When light passes from one medium to another, its path is bent at the boundary. This bending is called refraction. Depending on the relative densities of the materials involved, the bending could be minor or severe. To quantify the relative optical density of an object, each material has an index of refraction, which is the ratio beteween the angle of entry and the angle of exit at the interface between a material and a vacuum. For transfers at boundaries between materials other than a vacuum, knowing the index of refraction (n) for each material at each boundary allows us to apply Snell's Law to find the respective refraction angle.
These refraction angles are different for different wavelengths of light, an effect called dispersion. In dispersive materials, the index of refraction would be a function of the frequency of the light which is passing through the material. This should only be significant if the application requires vision over a broad range of wavelengths with high precision.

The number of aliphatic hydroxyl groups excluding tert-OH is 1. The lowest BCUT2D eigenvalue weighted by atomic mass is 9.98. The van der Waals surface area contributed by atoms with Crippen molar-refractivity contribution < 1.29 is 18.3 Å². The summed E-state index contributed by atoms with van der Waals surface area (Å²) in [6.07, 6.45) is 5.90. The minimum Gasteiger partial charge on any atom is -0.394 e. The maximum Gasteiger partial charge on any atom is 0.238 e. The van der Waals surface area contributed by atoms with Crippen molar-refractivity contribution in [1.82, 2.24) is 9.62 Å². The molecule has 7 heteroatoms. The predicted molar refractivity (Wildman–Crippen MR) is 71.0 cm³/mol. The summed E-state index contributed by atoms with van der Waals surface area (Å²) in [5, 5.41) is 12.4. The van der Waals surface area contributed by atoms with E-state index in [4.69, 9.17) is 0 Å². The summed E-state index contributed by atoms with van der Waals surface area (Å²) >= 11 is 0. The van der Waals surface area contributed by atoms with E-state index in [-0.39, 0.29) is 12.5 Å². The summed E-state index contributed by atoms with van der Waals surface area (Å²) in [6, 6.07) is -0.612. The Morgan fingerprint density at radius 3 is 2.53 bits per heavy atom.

The curveature of lens surfaces affects the convergence properties of the light passing through the lens. There are three general types of curveature:
- Convex - This is an outward curve and tends to converge light
- Concave - This is an inward curve and tends to diverge light
- Planar - This is a flat surface and serves to refract light uniformly, not adding properties to the lens.
The common types of lens shapes produced are:
- positive meniscus
- negative meniscus
A biconvex lens curves outward on both sides. When parallel beams of light pass through this lens, they converge on a single point regardless of where they enter the lens. Such lenses are commonly used in magnifying glasses, telescopes, microscopes, and binoculars. When used to make images, these lenses produce real inverted images, i.e. if the image were projected onto a flat surface the image would be inverted with respect to both axes.